LAWYERS for Human Rights (LHR) said on Wednesday its to challenge the Department of Home Affairs’ closing of the Port Elizabeth refugee reception office would appear before the Eastern Cape High Court on Thursday.
Lawyers for Human Rights has teamed up with the Nelson Mandela Metropolitan University’s Refugee Rights Centre in representing the Somali Association of South Africa and the Project for Conflict Resolution and Development to prevent the department from closing the office.
They are concerned that the closure could lead to increased detention of asylum seekers and a humanitarian emergency.
Home affairs director-general Mkuseli Apleni said on Wednesday that the department had not closed the facility in Port Elizabeth and Cape Town because it was still processing outstanding applications of refugees. However, no new applications would be taken by these offices because the department wanted to ensure people applied at the country’s ports of entry, particularly in Pretoria, Musina and Durban.
“We have thoroughly assessed the advantages and disadvantages of the (offices) in Port Elizabeth and Cape Town and we believe that the most effective way to process asylum seekers’ applications is to do so in areas where the majority would have access and (would) have come into the country,” he said.
The department was contemplating relocating the office in Port Elizabeth after local business complained about the impact that the presence of refugees had on their businesses. “In Port Elizabeth the landlord has refused to renew our lease agreement on grounds that business is leaving the property. We can’t force the landlord to accommodate us,” Mr Apleni said.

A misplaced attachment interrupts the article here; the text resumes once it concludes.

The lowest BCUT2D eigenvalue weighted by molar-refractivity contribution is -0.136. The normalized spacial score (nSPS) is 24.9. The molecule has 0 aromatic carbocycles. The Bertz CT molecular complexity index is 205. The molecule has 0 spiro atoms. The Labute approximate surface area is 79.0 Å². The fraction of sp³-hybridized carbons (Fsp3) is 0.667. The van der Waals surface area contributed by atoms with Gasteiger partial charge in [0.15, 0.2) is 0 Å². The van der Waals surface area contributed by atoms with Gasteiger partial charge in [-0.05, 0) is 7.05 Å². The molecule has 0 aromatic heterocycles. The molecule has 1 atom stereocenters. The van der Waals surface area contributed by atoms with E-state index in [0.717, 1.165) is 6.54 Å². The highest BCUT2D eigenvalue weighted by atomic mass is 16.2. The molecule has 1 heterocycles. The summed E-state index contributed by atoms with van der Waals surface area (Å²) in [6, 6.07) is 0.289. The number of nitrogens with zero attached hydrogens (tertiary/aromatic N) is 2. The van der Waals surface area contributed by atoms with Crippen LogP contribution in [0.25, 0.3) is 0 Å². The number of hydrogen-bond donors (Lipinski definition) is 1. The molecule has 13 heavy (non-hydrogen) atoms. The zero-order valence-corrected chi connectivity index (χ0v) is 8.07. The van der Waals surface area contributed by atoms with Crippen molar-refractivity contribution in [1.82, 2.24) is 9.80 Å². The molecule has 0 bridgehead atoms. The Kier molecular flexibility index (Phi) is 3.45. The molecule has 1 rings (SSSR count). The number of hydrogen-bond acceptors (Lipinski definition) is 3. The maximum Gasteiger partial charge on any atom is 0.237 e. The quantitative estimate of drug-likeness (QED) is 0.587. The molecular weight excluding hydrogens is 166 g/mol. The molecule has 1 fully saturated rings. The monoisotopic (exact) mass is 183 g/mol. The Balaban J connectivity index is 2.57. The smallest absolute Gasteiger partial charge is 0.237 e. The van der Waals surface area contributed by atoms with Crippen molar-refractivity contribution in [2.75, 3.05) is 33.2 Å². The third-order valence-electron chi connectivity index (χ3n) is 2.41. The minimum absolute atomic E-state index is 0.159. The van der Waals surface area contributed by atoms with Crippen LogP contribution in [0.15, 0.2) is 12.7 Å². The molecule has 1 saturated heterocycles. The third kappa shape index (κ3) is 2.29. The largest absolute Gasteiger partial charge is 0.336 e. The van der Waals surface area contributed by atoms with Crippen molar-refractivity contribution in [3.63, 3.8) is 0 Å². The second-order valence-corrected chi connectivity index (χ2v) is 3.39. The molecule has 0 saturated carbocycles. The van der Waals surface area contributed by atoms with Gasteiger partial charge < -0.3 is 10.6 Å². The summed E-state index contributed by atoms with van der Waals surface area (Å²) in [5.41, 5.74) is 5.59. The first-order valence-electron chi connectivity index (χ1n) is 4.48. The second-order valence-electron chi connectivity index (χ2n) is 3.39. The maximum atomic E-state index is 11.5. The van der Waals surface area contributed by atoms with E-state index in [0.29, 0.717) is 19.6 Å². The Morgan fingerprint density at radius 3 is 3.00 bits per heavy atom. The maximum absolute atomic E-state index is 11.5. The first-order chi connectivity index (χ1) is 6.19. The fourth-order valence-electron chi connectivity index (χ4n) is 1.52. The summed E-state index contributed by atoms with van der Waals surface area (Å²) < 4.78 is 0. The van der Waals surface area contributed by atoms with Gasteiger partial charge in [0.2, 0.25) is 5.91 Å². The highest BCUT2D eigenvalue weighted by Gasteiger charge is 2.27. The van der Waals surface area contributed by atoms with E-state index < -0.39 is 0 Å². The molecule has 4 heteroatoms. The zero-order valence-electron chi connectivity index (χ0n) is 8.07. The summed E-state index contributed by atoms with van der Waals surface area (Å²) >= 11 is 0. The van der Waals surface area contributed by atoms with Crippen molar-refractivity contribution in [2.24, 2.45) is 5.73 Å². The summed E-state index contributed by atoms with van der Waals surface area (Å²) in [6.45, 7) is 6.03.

“We are facing several court challenges from various businesses and bodies that are complaining about people’s behaviour in the area and that have raised various other concerns they argue are the result of the presence of the home affairs refugee reception offices there.”
He said the department had appealed against a court ruling that sought to force it to keep the refugee centres opened in Cape Town and Port Elizabeth because this was an administrative and operational decision.
The Somali Association of South Africa and the Project for Conflict Resolution and Development were the first to challenge the decision to close the office in February last year. The high court found in their favour and ordered the office be reopened.
Melissa du Preez, information and communications co-ordinator for Lawyers for Human Rights, said the Department of Home Affairs had announced its intention to close these offices as one of the many policy changes it was enforcing.
These centres “act as the primary point of contact between asylum-seekers, recognised refugees and the department”, she said.
Ms du Preez said Lawyers for Human Rights was concerned that by relocating these offices, services would be severely disrupted, that there would be a rise in the detention of asylum-seekers and that a humanitarian emergency would emerge.